Believe me. There is no better way to prepare for St. Patrick's Day than to spend time with the young and beautiful Kathleen Kelly, the most Irish female in all of Rim country.
Kelly, don't ya know, teaches Irish Step Dancing every Saturday Night at the Payson Senior Center, where she makes Michael "Riverdance" Flatley look like a one-legged clodhopper ...
In conversation, she can't help but speak every other sentence in a perfect Irish brogue ...
And she uses her telephone answering machine to update all callers on precisely just how many shopping days are left before Ireland's favorite holiday.
You don't get more Irish than that.
Before I continue, though, full disclosure must be offered: Kathleen is to paraphrase the movie "Young Frankenstein" "my ... my ... my ... GIRLFRIEND!"
(If you have ever dated an Irishwoman, you now understand why I introduced her as "the young and beautiful Kathleen Kelly." To refer to such a red-haired, green-eyed, Emerald-Isle goddess in any other terms is to put your life, safety and physical well-being at serious risk. But I digress.)
In the relatively short time that the stunningly lovely and ageless Kathleen has been my ... my ... my ... GIRLFRIEND, she has taught me more about Ireland's heritage, history and culture than could be absorbed through a dozen viewings of "The Quiet Man" while listening to the Irish Rovers sing "The Unicorn" during a dinner of corned beef and cabbage.
But mostly, what I've learned is this: What Kathleen proudly refers to as her "girl logic" i.e. rationalizations which make no sense whatsoever to even the sturdiest male intellect, such as my own is actually "Irish logic."
This discovery was made quite by accident. While researching a St. Patrick's Day story for the very publication you now hold in your mitts, I came across an Internet Web site dedicated entirely to popular Irish proverbs, adages and sayings ... and found that most of the entries had an extremely familiar and wholly impenetrable ring.
Before including these bits of Irish wisdom in this article, I ran them past Kathleen in order to 1) make sure their origins are indeed authentic, and 2) to see if she understood a bloody single one of 'em.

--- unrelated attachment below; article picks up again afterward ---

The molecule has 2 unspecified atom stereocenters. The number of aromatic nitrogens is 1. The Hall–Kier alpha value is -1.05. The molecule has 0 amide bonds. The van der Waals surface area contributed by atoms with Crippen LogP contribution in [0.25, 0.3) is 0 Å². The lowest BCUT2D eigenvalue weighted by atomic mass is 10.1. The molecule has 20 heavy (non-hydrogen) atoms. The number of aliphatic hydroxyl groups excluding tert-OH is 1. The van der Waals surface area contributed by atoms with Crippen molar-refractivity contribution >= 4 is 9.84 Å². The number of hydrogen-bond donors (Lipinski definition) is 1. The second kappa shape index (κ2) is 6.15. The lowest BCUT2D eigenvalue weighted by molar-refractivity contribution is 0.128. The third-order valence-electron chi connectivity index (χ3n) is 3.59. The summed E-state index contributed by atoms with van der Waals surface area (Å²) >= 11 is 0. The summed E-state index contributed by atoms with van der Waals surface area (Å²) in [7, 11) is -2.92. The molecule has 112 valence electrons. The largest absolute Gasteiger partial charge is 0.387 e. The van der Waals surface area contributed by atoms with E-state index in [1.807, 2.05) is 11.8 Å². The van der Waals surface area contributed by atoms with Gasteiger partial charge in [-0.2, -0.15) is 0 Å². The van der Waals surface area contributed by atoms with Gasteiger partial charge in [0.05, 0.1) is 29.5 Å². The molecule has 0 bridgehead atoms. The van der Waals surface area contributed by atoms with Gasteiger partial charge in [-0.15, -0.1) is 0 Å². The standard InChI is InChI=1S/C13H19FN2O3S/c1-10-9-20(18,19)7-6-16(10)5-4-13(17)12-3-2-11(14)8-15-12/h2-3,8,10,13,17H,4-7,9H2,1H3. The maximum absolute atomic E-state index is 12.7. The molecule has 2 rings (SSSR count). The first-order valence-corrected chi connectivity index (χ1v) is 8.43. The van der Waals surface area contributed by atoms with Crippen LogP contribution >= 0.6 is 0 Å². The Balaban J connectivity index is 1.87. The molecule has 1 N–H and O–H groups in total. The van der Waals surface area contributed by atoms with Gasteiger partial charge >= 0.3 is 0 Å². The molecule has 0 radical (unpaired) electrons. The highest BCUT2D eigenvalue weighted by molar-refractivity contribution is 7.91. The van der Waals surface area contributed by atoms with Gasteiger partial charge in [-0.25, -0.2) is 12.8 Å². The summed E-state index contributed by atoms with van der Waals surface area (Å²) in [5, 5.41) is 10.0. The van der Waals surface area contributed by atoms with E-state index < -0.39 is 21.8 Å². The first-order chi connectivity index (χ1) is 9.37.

Incredibly, they are and she did.
In order for you to sympathize with the conundrums of Irish logic which are regularly presented to me by this magnificently constructed and extremely intelligent woman, here's a sampling of the country's most popular and oft-quoted gibberish, along with a few made-up ones I've thrown in for the fun of it.
I double-dog dare you to tell the difference.
"Do not mistake a goat's beard for a fine stallion's tail."
"Neither give cherries to pigs nor advice to a fool."
"Soft words butter no parsnips, but they won't harden the heart of the cabbage either."
"Handfuls make a load."
"Any man can lose his hat in a fairy-wind."
"It's no use carrying an umbrella if your shoes are leaking."
"It's as hard to see a woman crying as it is to see a barefooted duck."
"There was never a scabby sheep in a flock that didn't like to have a comrade."
"The hand goes only where the leg goes."
"Keep your tongue in your jaw and your tow in your pump."
"To be red-haired is better than to be without a head."
"Do not keep your tongue under your belt."
"Never speak to the feet while the head is alive."
"What I'm afraid to hear I'd better say first myself."
"It's a bad hound that's not worth the whistling."
"He couldn't drag a herring off the coals."
"A whistling woman and a crowing hen will bring no luck to the house they are in."
So ... did you pick out the obviously ridiculous and nonsensical phonies that I made up?
Dream on. I didn't invent a single one of them. They're all real McCoys.
This is not to say that the Irish are incapable of logic and comprehendible thought. I actually found a few adages that didn't require the services of a professional Irish-English translator to understand:
"It's bad manners to talk about ropes in the house of a man whose father was hanged." I think we'd all agree on that.
"A turkey never voted for an early Christmas." That is exactly right.
"Marriages are all happy; it's having breakfast together that causes all the trouble." True wisdom.
"Drink is the curse of the land. It makes you fight with your neighbor, it makes you shoot at your landlord, and it makes you miss him." I think we can all relate to that one.
"A narrow neck keeps the bottle from being emptied in one swig." Hear, hear.
Actually, I found one more: "Irishwomen have a dispensation from the pope to wear the thick ends of their legs downwards." But since I have so much admiration and respect for the prettiest, smartest and strongest Irishwoman in Rim country, I have sufficient American-male logic not to include it here.